there was once a cinematic image adequate for expression (movements that mattered), that then fell into crisis (the shattering of the movement-image), before its resurrection as a time-image, an image adequate for its time, even when it is a time of loss and decay (87).
By the end of WWII Deleuze believed that movement-image cinema had exhausted its possibilities and became a cliché. It was at this historical moment that the time-image -- images in which action is subjected to time -- "awakened" us from these clichés to show time anew, as change and becoming. Where Bordwell sees derivation from Hollywood norms, Deleuze sees redemption and the discovery of real events beyond too-rigid "thresholds" built up in the cliché. Though sympathetic to Deleuze's project, Mullarkey takes him to task on some misreadings of Bergson, which I don't have the space to go into here. Deleuze's most essential division -- between movement-images and time-images -- would not have been recognized by Bergson. Yet Deleuze shows his preferences for just one type, the cinema of the time-image, and unjustifiably betrays his prejudices, erecting his own rigid binary that forms a new threshold, no longer letting films think for themselves.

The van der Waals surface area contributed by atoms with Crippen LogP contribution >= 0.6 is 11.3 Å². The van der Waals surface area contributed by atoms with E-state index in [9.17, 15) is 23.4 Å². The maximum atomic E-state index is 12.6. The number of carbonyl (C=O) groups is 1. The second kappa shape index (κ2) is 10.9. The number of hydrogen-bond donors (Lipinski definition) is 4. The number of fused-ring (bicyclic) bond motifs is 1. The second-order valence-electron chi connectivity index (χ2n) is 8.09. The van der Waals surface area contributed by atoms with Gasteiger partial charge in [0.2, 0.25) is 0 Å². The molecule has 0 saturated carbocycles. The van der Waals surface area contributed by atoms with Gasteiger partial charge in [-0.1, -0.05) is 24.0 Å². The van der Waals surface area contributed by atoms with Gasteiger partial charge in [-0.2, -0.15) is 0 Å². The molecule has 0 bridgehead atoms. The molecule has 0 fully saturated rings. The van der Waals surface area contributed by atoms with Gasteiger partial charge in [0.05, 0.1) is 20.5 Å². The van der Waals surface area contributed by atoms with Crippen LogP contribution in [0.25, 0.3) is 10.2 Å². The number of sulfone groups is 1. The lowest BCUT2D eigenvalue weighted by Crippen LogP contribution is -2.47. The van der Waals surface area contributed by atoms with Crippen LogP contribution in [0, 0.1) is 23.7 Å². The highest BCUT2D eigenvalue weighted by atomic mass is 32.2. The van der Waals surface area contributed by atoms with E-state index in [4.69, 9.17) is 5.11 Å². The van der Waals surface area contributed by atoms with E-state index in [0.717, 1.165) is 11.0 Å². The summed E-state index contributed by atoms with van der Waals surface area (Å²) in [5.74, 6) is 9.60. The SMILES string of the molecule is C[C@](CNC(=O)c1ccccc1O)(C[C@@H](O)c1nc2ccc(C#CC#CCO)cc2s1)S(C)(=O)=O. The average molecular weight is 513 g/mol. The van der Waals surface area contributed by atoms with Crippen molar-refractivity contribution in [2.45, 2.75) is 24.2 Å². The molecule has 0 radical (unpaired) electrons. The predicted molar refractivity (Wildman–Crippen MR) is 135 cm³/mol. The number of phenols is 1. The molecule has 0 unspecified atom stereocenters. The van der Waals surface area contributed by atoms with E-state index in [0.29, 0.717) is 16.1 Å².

With Stanley Cavell, Mullarkey addresses the legacy of the indexical tradition of André Bazin and Siegfried Kracauer. This tradition has defended a privileged relation between film and the world, one in which the mechanical reproduction of light implies an ontological connection between things and film images of them (chapter 5). Cavell evokes Heidegger to argue that things we see in the film participate "in their own coming to filmic presence" (115). Things in films are both real and unreal, present and absent, giving the cinema a dose of magic, or what Mullarkey terms "ontological enchantment." Enchanted objects shown on screen attain a degree of reflexivity; they are about themselves. Their presence is combined with a Wittgensteinian concern for "other minds" and ordinary language. Cavell terms, somewhat metaphorically, the manner in which objects appear the "mind" of the film (122). Cavell settles on the term "mind" because when we become aware of the presence of things we feel compelled to acknowledge the film's world in the same way tht we acknowledge the minds of others. Mullarkey rounds out the chapter with Alain Badiou's short article on film, in which Badiou claims that film has an "inessential essence" as +1 of all the other arts. Badiou feeds Mullarkey's contention that "film can only do rather than be" (131).